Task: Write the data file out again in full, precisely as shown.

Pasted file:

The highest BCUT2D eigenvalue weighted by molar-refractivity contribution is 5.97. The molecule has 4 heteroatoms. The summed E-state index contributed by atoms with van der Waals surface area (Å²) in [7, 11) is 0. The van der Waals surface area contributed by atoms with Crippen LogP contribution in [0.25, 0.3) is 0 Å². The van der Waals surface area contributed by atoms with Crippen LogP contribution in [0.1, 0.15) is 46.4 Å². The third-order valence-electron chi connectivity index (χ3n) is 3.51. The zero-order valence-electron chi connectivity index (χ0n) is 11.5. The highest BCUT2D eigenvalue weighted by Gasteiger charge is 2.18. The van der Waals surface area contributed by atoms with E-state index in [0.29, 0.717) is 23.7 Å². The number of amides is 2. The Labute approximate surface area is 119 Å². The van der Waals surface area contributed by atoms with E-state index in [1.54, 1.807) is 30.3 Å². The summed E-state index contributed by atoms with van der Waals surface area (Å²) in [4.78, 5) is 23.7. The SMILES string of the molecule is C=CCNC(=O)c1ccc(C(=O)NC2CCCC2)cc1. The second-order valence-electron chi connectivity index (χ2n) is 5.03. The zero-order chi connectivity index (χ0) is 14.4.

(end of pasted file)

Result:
The highest BCUT2D eigenvalue weighted by molar-refractivity contribution is 5.97. The molecule has 4 heteroatoms. The summed E-state index contributed by atoms with van der Waals surface area (Å²) in [7, 11) is 0. The van der Waals surface area contributed by atoms with Crippen LogP contribution in [0.25, 0.3) is 0 Å². The van der Waals surface area contributed by atoms with Crippen LogP contribution in [0.1, 0.15) is 46.4 Å². The third-order valence-electron chi connectivity index (χ3n) is 3.51. The zero-order valence-electron chi connectivity index (χ0n) is 11.5. The highest BCUT2D eigenvalue weighted by Gasteiger charge is 2.18. The van der Waals surface area contributed by atoms with E-state index in [0.29, 0.717) is 23.7 Å². The number of amides is 2. The Labute approximate surface area is 119 Å². The van der Waals surface area contributed by atoms with E-state index in [1.54, 1.807) is 30.3 Å². The summed E-state index contributed by atoms with van der Waals surface area (Å²) in [4.78, 5) is 23.7. The SMILES string of the molecule is C=CCNC(=O)c1ccc(C(=O)NC2CCCC2)cc1. The second-order valence-electron chi connectivity index (χ2n) is 5.03. The zero-order chi connectivity index (χ0) is 14.4.